King’s ‘I Have a Dream’ speech occurred at a pivotal moment. He was the most visible face of a demand – ending legal segregation – that seemed at the time not only plausible but inevitable. As long as the movement focused on that specific goal, all the protests, arrests, and even deaths that occurred along the way had a clear purpose; his speech, and the march at which it was delivered, reflected a general sense of optimism that things would change for the better. However, once that struggle had been won the question of equality remained unanswered, leaving the coalition splintered and its aims either diluted or redirected to goals evidently much harder to attain and more difficult to define.’ None of these developments happened immediately or evolved evenly. Far from it. King’s star continued to ascend for a short time even as the fortunes of those he sought to lead waned. At the end of 1963 Time magazine named him Person of the Year; the following year he was awarded the Nobel Peace Prize. Meanwhile, on the ground, the movement continued to advance. The Mississippi Freedom Summer of 1964 registered swaths of new Black voters in the most racially hostile state of the Union. A year after that would be the Selma to Montgomery March in Alabama, demanding voting rights and Johnson’s commencement speech at the historically Black college Howard, in favour of affirmative action. Nonetheless, as the decade wore on, the mood of African Americans was increasingly infected with cynicism, despair, and even despondency. At a meeting in Chicago in 1966, King was evidently shaken after being booed by young Black men in the crowd. He later recalled:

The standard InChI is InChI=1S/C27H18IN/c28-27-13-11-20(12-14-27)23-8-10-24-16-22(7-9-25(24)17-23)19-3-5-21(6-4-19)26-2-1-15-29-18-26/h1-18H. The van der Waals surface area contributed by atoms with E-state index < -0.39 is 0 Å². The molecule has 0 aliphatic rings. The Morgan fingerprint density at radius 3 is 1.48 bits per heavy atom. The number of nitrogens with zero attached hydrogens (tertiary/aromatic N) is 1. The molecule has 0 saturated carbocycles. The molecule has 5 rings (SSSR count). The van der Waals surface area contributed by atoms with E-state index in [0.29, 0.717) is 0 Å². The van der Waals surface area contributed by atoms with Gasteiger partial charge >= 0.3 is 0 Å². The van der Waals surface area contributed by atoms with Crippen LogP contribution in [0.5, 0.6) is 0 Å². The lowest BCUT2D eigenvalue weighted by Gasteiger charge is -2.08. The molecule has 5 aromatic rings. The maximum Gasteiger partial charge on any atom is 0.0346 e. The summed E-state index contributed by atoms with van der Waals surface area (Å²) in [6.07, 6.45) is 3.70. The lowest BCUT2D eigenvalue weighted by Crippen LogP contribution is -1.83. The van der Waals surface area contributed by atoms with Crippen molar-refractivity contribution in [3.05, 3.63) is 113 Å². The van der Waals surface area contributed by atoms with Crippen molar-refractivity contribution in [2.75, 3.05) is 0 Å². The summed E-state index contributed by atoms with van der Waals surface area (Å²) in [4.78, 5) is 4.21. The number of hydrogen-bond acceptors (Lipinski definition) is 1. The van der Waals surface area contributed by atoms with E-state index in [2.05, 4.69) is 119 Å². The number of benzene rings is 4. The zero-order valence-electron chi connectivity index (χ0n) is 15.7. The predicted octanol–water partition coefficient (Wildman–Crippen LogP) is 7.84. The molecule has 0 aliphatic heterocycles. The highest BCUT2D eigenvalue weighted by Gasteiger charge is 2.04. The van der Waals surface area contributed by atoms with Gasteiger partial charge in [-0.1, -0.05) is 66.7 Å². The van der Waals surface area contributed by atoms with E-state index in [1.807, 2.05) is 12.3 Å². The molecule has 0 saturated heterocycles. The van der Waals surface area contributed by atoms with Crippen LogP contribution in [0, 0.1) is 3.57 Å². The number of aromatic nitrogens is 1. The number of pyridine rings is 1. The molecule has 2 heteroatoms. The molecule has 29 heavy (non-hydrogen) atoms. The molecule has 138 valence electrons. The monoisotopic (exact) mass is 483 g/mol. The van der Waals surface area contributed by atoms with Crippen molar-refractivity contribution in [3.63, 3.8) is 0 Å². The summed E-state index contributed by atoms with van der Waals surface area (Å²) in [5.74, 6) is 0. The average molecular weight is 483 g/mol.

I went home that night with an ugly feeling; selfishly I thought of my sufferings and sacrifices over the last twelve years. Why should they boo one so close to them? But as I lay awake thinking, I finally came to myself and I could not for the life of me have less than patience and understanding for those young people. For twelve years, I and others like me have held out radiant promises of progress, I had preached to them about my dream. . . . They were now hostile because they were watching the dream they had so readily accepted turn into a frustrating nightmare.